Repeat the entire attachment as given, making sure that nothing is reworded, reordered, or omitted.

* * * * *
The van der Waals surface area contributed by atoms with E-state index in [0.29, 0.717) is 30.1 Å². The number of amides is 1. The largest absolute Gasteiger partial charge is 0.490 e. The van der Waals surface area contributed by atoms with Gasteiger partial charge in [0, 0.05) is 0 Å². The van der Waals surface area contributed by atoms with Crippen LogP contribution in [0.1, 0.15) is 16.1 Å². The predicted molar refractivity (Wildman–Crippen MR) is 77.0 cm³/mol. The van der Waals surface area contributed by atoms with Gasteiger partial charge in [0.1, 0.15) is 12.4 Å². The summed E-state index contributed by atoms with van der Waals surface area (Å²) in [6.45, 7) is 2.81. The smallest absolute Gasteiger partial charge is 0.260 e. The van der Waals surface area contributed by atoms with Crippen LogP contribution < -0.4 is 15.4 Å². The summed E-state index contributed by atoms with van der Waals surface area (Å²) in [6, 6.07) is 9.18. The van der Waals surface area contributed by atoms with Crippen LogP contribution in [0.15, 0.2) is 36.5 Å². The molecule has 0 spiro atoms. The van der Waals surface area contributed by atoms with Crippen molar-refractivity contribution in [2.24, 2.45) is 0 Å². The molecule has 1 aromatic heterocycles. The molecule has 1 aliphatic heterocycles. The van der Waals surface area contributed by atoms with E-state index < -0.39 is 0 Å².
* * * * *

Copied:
The van der Waals surface area contributed by atoms with E-state index in [0.29, 0.717) is 30.1 Å². The number of amides is 1. The largest absolute Gasteiger partial charge is 0.490 e. The van der Waals surface area contributed by atoms with Gasteiger partial charge in [0, 0.05) is 0 Å². The van der Waals surface area contributed by atoms with Crippen LogP contribution in [0.1, 0.15) is 16.1 Å². The predicted molar refractivity (Wildman–Crippen MR) is 77.0 cm³/mol. The van der Waals surface area contributed by atoms with Gasteiger partial charge in [0.1, 0.15) is 12.4 Å². The summed E-state index contributed by atoms with van der Waals surface area (Å²) in [6.45, 7) is 2.81. The smallest absolute Gasteiger partial charge is 0.260 e. The van der Waals surface area contributed by atoms with Crippen LogP contribution < -0.4 is 15.4 Å². The summed E-state index contributed by atoms with van der Waals surface area (Å²) in [6, 6.07) is 9.18. The van der Waals surface area contributed by atoms with Crippen LogP contribution in [0.15, 0.2) is 36.5 Å². The molecule has 0 spiro atoms. The van der Waals surface area contributed by atoms with Crippen molar-refractivity contribution in [2.24, 2.45) is 0 Å². The molecule has 1 aromatic heterocycles. The molecule has 1 aliphatic heterocycles. The van der Waals surface area contributed by atoms with E-state index < -0.39 is 0 Å².